DECISION OF THE COURT IN THE CASE OF THE REPUBLIC OF MALI AGAINST SOCIETE DAMOU-SO SARL
Request No: ECW/CCJ/APP/10/18- REV
The ECOWAS Court of Justice, on Tuesday October 31, 2023, delivered its decision in the case between the State of Mali and Société Damou-So SARL in which the applicant requested a review of Judgment No. ECW/ CCJ/JUD/22/21 rendered on June 25, 2021 by the Court in case no. ECW/CCJ/APP/10/18.
The applicant, Republic of Mali mentioned that Société Damou-So SARL, a real estate development company registered in Mali, acquired plots of land from the government of Mali, but irregularities were discovered in the records of these land transactions. In 2015, the National Directorate of Lands and Cadastre canceled these transactions, including those of Damou-So SARL.
The applicant explained that Hamady Kindy, manager of several companies, including Damou-So SARL, contested the revocations by bringing the case before the Supreme Court of Mali. In October 2015, the Supreme Court annulled the revocations made by the National Directorate of Lands and Cadastre, thus restoring the property rights of Damou-So SARL.
Nevertheless, a case was brought by Damou-So SARL before the ECOWAS Court and in the judgment:
It declared that the applicant’s property rights had been violated by the respondent.
It dismissed other allegations of violation of the applicant’s rights.
It ordered the respondent to pay compensation to the applicant for seven expropriated lands.
Also, it ordered the respondent to submit a report on the measures taken to implement the Court’s orders.
The applicant now (Republic of Mali) sought a review of the decision of the ECOWAS Court citing two new facts discovered after the Court’s decision.
In its response, the defendant, La Société Damou-So SARL, explained that although it held copies of the land titles, they were no longer useful because the land to which these titles relate are no longer in its possession. According to Société Damou-So SARL, a bailiff noted in January 2017 that the plots had been divided and inhabited by occupants and construction sites. Despite warnings from local authorities, the new occupants continue to occupy these plots.
The defendant indicated that another bailiff noted in January 2018 the presence of houses under construction, completed houses, construction materials, and bricks on its land. It claimed that the local mayor justified these divisions, based on decisions to cancel administrative acts of transfer.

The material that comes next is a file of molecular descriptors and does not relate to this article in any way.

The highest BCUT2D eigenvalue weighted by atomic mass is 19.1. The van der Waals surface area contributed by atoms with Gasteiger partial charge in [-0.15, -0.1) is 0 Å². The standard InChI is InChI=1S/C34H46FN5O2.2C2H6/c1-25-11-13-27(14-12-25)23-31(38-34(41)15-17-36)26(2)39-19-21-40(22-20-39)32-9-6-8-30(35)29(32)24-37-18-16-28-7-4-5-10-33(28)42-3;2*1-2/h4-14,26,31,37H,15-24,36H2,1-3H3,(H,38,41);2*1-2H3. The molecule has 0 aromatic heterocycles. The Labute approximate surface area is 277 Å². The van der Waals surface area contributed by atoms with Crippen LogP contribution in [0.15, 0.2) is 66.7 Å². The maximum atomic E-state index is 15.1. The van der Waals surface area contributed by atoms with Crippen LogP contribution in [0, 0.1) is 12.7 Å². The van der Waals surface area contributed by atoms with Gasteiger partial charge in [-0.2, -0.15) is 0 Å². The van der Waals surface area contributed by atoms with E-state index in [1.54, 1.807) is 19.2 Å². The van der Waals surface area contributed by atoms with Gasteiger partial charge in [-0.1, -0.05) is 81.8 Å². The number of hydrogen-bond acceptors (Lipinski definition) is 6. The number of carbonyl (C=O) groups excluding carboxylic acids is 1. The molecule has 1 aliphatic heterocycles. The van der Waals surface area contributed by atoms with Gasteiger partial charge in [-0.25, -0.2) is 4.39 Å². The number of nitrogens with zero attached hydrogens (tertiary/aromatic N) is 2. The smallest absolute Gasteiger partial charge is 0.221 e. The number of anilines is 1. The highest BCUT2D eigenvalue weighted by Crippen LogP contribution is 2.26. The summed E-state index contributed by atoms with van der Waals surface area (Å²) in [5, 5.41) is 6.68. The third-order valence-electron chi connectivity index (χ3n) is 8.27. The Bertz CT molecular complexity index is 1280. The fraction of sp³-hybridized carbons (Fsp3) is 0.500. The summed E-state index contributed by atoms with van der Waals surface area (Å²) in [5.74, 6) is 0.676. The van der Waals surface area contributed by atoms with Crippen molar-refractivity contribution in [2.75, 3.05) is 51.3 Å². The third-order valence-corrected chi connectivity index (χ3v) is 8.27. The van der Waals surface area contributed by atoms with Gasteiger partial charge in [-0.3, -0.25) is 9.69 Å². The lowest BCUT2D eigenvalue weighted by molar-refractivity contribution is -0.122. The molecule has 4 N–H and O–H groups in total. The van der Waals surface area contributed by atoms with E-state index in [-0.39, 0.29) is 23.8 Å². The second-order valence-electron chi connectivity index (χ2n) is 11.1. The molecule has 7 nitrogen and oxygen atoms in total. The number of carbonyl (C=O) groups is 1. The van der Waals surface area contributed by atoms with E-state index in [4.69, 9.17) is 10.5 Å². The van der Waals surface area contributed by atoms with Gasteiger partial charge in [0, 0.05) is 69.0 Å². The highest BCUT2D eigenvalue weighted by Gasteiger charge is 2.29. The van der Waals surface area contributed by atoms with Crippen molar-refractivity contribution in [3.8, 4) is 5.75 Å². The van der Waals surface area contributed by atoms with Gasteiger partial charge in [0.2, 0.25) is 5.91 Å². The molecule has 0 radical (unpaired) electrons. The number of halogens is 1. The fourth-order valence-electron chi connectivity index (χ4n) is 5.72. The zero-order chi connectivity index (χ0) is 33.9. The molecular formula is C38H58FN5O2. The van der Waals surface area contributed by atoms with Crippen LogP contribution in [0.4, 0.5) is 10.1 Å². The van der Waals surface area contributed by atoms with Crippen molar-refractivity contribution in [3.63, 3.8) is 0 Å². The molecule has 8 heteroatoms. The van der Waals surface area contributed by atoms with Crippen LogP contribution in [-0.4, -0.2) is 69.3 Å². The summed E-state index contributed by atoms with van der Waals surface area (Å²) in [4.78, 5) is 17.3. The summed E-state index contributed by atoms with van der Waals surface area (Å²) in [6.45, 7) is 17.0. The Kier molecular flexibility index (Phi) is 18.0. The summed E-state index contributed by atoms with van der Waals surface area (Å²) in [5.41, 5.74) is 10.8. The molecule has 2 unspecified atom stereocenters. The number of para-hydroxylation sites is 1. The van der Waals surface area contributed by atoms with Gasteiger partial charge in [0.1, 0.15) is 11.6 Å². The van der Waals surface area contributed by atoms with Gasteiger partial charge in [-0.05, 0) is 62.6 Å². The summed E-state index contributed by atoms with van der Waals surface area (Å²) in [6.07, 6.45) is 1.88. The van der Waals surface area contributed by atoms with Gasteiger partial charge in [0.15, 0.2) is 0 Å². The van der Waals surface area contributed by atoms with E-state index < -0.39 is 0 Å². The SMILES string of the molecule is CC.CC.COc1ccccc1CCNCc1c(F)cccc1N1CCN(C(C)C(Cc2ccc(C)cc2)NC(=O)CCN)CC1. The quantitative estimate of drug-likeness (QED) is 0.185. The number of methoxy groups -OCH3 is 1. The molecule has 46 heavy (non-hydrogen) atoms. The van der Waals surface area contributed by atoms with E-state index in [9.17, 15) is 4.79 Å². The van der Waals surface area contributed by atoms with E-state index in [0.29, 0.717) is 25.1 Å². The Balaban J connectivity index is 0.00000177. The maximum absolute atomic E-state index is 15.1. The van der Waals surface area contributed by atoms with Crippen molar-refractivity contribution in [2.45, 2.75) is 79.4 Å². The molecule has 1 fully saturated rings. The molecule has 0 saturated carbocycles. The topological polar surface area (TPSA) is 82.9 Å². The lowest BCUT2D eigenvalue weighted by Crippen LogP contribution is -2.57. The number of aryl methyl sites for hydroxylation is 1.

According to the defendant, it is evident that its land has been expropriated, which, in its view, prevented the applicant from requesting and obtaining a review of the decision under Article 25(2) of the July 1991 Protocol relating to the Court.
By its decision of October 31, 2023, the Court retained its jurisdiction to hear the request for review explaining that the contested decision – judgment no. ECW/CCJ/JUD/22/21 of June 25, 2021 – was rendered by the Court at its seat, and it is the only one authorised to rule on the request for review.
However, it declared the applicant inadmissible in its request for review of judgment no. ECW/CCJ/JUD/22/21 of June 25, 2021. It explained that the facts invoked by the applicant did not exist at the time of the pronouncement of the contested judgment and that it cannot therefore validly serve as a basis for an appeal for review.
The Court emphasised that both facts relied on by the applicant to support its request for review of judgment no. ECW/CCJ/JUD/22/21 of June 25, 2021 do not meet the criteria set by Article 25 of Protocol A /P1/07/91 relating to the Court which provides that “The request for review of a decision is only opened before the Court when it is based on the discovery of a fact likely to exercise a decisive influence and which, at the time of the decision, was unknown to the Court and the applicant, provided, however, that such ignorance is not the result of negligence. »
It added that in the absence of such a fact in the present case, the request for review filed by the applicant in violation of the relevant provisions of article 25 of Protocol A/P.1/07/91 of 6 July 1991 must be declared inadmissible.
The panel of three (3) judges on the bench is composed of:
Hon. Judge Gbéri-Bè Ouattara, Presiding / Judge-Rapporteur
Hon. Judge Dupe Atoki, Member
Hon. Judge Claúdio Monteiro Gonçalves, Member